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Films by the Year: Viewing Films in Chronological Order

Ever since I subscribed to Netflix in 2006 I’ve been coming up with different ways to populate and order my queue. Eventually I hit on the idea of choosing one film from each decade beginning with the 1880’s, then one from 1890, 1900, 1910, etc. After seeing a film from 2010 then I’d go back to the 1880’s and work my way through the decades again. After doing that for a few years I decided to advance one year on each round. So after watching films from years that end in zero (1890, 1900, ….2010) then I’d start the next round with films from years that end in one (1891, 1901, …2011). The next round starts with years that end in two and so on until I return to years that end in zero. This entails an enormous amount of research. I mostly use to locate all the films released in each year and then search the web to find out which films are available for home viewing. I enter those films in the Chronological List of Films. Starting March 16, 2018 I decided to include entries for films that are known to exist but not available for on-demand home viewing, including references in the form of a link to my source of information, as well as entries for films considered lost. 

The index is arranged by premiere dates but one may use the filter box to search for films by title, director, year, and availability. Just be sure to sure to click on “Show All Records” first (it takes a while to load) or else your search will be limited to the first 500 entries. Unfortunately the other search functions above the filter box doesn’t always return all results when searching by director though it appears to return all results for the other categories. The advantage of using the search functions is that it will search the entire database without having to click on the “Show All Records” button. I use special characters in film titles or director names if that is how they appear in their original languages. That means, for example, that if you search for films by the Japanese director Nagisa Ôshima by typing Oshima in the filter box the results will not include any on his films. You must type or paste Ôshima or you could simply type Nagisa. The search by director function will not return results for Oshima nor Ôshima. I know these things can be fixed but I don’t have the skills do it myself nor the funds to hire someone else to do it. Hopefully some day soon I will.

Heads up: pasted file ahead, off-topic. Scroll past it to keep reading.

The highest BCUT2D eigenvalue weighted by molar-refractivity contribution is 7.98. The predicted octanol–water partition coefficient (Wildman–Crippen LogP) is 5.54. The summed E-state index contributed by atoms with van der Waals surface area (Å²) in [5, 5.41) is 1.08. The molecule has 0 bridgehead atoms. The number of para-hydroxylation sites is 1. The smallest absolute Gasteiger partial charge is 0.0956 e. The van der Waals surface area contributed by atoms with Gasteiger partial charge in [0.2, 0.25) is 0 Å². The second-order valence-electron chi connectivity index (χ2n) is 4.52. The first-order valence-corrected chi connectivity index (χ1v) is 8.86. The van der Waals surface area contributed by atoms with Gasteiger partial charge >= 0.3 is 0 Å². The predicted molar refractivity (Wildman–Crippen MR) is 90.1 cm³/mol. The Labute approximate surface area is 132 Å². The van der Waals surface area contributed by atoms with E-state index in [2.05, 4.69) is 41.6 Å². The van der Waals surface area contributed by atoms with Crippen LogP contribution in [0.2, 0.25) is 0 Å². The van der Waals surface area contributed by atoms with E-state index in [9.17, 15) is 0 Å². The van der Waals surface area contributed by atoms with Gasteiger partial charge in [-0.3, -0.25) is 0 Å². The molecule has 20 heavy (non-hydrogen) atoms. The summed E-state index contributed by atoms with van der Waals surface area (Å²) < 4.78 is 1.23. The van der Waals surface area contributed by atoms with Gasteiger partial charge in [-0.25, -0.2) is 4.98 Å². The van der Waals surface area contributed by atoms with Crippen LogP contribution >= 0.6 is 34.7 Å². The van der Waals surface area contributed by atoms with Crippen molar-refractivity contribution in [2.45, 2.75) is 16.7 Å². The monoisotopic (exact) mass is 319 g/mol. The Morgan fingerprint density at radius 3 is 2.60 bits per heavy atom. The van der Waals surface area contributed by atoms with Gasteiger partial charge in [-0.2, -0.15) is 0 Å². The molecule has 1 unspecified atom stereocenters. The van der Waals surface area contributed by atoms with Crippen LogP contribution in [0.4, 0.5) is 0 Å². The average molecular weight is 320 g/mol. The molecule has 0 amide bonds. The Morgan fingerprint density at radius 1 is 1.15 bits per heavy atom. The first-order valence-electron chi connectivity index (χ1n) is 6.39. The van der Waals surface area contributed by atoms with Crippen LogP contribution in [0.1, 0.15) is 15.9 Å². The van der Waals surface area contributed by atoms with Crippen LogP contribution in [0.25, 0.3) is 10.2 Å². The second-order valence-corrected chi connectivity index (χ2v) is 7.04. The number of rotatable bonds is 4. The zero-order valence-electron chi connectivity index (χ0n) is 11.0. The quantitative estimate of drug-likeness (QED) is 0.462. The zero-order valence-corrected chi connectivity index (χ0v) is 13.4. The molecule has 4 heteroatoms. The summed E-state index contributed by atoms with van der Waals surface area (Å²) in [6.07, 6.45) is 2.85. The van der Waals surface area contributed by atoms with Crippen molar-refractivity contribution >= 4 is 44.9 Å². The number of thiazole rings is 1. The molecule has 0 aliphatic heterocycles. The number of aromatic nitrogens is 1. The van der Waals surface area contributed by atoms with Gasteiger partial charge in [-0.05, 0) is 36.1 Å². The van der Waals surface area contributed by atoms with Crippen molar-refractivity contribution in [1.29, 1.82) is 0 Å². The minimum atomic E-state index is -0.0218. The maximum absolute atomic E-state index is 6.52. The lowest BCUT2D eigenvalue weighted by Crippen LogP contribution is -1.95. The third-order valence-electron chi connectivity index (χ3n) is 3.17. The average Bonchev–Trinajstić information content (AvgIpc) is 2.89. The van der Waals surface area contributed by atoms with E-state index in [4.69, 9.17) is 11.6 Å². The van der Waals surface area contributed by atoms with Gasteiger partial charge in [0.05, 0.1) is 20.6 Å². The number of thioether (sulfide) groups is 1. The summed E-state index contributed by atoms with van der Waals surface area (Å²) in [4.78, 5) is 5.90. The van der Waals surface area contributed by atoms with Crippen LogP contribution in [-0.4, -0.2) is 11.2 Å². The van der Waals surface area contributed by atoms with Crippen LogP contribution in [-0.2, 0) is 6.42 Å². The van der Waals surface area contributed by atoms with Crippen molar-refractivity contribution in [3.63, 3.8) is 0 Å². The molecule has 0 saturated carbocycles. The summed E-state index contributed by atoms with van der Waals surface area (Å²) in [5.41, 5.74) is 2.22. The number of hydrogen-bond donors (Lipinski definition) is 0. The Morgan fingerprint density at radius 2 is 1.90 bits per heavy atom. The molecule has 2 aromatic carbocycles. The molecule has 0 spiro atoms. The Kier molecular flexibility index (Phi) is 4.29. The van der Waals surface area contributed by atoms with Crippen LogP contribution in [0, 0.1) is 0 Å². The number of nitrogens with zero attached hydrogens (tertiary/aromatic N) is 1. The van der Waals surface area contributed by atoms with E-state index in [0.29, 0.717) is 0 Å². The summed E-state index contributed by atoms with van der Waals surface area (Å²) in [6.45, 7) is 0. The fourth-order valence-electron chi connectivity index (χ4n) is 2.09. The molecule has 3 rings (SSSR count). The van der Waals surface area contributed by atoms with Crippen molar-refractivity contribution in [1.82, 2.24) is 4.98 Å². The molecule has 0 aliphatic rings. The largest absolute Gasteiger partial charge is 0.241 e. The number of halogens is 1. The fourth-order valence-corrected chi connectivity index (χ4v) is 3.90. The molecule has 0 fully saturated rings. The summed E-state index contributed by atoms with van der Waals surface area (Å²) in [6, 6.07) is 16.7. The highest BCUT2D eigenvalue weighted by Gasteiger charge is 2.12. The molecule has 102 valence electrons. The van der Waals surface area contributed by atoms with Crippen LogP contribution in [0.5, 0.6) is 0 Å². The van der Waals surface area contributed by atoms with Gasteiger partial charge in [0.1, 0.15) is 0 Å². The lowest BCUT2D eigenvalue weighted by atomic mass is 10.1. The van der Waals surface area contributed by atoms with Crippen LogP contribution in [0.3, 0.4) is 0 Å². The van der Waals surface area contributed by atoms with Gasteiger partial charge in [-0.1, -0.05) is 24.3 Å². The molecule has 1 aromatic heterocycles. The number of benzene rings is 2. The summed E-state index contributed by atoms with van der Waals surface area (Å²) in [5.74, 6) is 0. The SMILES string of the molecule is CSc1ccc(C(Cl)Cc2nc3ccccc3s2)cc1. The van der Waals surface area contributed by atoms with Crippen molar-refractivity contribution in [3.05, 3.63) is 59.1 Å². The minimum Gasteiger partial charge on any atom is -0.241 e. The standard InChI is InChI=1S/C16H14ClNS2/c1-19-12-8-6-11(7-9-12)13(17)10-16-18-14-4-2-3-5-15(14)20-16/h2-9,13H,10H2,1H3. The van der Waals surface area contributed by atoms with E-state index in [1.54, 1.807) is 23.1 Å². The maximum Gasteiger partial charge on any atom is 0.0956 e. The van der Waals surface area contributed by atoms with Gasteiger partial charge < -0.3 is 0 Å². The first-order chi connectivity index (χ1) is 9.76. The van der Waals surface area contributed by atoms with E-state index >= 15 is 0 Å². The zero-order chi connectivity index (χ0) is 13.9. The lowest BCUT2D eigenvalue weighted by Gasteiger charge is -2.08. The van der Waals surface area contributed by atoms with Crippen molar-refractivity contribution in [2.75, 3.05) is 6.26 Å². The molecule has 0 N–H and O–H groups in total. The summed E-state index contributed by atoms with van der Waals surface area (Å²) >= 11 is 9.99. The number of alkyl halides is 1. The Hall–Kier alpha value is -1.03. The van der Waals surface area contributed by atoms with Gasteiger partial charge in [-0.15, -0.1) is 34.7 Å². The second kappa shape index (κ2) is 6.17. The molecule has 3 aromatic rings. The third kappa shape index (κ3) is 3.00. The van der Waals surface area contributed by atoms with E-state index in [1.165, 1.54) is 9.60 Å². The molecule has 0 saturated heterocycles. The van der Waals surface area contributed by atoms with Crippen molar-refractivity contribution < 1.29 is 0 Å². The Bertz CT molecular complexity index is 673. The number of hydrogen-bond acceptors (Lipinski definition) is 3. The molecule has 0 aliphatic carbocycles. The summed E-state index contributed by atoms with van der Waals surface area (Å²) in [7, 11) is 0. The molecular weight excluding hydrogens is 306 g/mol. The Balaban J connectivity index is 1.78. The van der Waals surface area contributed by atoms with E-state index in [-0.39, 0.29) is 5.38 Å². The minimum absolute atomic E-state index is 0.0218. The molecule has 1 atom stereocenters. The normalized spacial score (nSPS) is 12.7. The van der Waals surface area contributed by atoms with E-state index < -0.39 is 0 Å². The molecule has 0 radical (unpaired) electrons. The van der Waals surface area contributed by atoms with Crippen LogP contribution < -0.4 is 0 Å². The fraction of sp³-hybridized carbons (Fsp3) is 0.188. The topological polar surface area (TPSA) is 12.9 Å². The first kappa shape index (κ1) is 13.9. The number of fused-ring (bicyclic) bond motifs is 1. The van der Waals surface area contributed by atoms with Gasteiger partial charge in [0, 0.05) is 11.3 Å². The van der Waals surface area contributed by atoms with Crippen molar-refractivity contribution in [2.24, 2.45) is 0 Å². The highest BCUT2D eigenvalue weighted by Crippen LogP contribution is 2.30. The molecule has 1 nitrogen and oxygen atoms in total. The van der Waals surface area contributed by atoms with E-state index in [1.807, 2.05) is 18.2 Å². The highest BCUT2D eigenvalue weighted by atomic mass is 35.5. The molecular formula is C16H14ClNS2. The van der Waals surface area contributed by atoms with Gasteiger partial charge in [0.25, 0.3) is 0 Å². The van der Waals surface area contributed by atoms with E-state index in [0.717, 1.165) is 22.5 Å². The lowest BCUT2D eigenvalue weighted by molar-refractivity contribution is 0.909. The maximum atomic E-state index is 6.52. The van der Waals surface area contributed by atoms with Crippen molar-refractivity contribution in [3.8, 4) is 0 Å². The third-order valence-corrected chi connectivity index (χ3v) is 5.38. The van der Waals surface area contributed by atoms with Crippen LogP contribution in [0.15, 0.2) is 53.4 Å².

The index is far from complete as I have concentrated mostly on the years 1888 to 1913, 1920 to 1921, 1930, 1940, 1950, etc. I will be posting reviews of films from each year and lists of all the films I found that are available for home viewing. I would like to acknowledge David Bond and Dr. Robert James Kiss for their invaluable and generous assistance with the identification of and accurate information pertaining to many of the films listed in the index.

  • Dan Willard – March 23, 2018


  1. Hey, Danny boy! (Sorry, I couldn’t resist.) Good to see you “blogging it”.

  2. Great to be here, Dan ~ thanks for the info ~ you can write a mean review.

  3. AvatarJanice Crabb says:

    I am a great fan of Chaplin and have seen all his movies ~ Modern Times and City Lights represent one of the highest peaks in cinema history ~ The Great Dictator, not so much ~ except, as you say, the final speech ~ my husband and I lived on a farm in WI for 40 years ~ one summer, in a presidential election year ~ I think it was the second GWB election ~ it was shortly before we moved away, a small group of inspired and energetic young people camped out with us while they tricked out an old school bus ~ changing it into a biodiesel vehicle so they could all live in it and drive around the country to call attention to environmental issues ~ one night, they strung a bedsheet up on the side of one of our sheds, and we watched the DVD of TGD ~ a drive-in feature, on top of a hill, in the middle of nowhere ~ it was quite a magical time and, though some were bored with many of the slapstick visual jokes, we all came together during Chaplin’s final speech ~ all close to tears ~ taken alone, the speech will always be moving and relevant.

    Thanks for your great review, Dan.

  4. AvatarDan Willard says:

    Thank you Janice!